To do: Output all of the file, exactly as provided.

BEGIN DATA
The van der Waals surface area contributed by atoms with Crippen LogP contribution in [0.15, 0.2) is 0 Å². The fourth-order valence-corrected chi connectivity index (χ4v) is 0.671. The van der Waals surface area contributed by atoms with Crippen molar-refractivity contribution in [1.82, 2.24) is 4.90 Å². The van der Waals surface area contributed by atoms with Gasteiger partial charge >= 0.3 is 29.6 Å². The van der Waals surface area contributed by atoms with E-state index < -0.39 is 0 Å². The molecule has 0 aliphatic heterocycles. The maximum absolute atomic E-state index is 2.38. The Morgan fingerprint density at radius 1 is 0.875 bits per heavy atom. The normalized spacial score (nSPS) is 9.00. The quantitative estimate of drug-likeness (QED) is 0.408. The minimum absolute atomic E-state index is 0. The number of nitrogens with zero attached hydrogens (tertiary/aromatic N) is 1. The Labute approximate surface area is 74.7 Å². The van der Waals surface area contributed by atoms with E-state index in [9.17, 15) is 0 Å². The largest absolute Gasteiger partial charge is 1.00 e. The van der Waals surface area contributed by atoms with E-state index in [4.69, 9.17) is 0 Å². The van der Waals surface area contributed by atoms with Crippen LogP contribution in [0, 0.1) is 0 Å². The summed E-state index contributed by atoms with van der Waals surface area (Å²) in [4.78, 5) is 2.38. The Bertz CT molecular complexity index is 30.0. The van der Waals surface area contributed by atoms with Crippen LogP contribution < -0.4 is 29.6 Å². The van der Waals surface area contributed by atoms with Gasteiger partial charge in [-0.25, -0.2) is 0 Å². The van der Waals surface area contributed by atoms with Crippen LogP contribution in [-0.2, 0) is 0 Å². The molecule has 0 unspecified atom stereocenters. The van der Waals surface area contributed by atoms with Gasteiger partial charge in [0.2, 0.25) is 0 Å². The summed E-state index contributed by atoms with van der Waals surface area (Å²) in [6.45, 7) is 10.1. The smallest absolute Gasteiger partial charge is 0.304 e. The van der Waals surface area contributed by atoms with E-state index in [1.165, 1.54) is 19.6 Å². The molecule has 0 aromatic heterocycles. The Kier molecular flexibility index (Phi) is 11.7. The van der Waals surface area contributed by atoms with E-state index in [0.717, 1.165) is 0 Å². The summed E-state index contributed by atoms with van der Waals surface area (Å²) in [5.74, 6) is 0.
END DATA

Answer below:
The van der Waals surface area contributed by atoms with Crippen LogP contribution in [0.15, 0.2) is 0 Å². The fourth-order valence-corrected chi connectivity index (χ4v) is 0.671. The van der Waals surface area contributed by atoms with Crippen molar-refractivity contribution in [1.82, 2.24) is 4.90 Å². The van der Waals surface area contributed by atoms with Gasteiger partial charge >= 0.3 is 29.6 Å². The van der Waals surface area contributed by atoms with E-state index < -0.39 is 0 Å². The molecule has 0 aliphatic heterocycles. The maximum absolute atomic E-state index is 2.38. The Morgan fingerprint density at radius 1 is 0.875 bits per heavy atom. The normalized spacial score (nSPS) is 9.00. The quantitative estimate of drug-likeness (QED) is 0.408. The minimum absolute atomic E-state index is 0. The number of nitrogens with zero attached hydrogens (tertiary/aromatic N) is 1. The Labute approximate surface area is 74.7 Å². The van der Waals surface area contributed by atoms with E-state index in [9.17, 15) is 0 Å². The largest absolute Gasteiger partial charge is 1.00 e. The van der Waals surface area contributed by atoms with E-state index in [4.69, 9.17) is 0 Å². The van der Waals surface area contributed by atoms with Crippen LogP contribution in [0, 0.1) is 0 Å². The summed E-state index contributed by atoms with van der Waals surface area (Å²) in [4.78, 5) is 2.38. The Bertz CT molecular complexity index is 30.0. The van der Waals surface area contributed by atoms with Crippen LogP contribution < -0.4 is 29.6 Å². The van der Waals surface area contributed by atoms with Gasteiger partial charge in [-0.25, -0.2) is 0 Å². The van der Waals surface area contributed by atoms with Crippen LogP contribution in [-0.2, 0) is 0 Å². The molecule has 0 unspecified atom stereocenters. The van der Waals surface area contributed by atoms with Gasteiger partial charge in [0.2, 0.25) is 0 Å². The summed E-state index contributed by atoms with van der Waals surface area (Å²) in [6.45, 7) is 10.1. The smallest absolute Gasteiger partial charge is 0.304 e. The van der Waals surface area contributed by atoms with E-state index in [1.165, 1.54) is 19.6 Å². The molecule has 0 aromatic heterocycles. The Kier molecular flexibility index (Phi) is 11.7. The van der Waals surface area contributed by atoms with E-state index in [0.717, 1.165) is 0 Å². The summed E-state index contributed by atoms with van der Waals surface area (Å²) in [5.74, 6) is 0.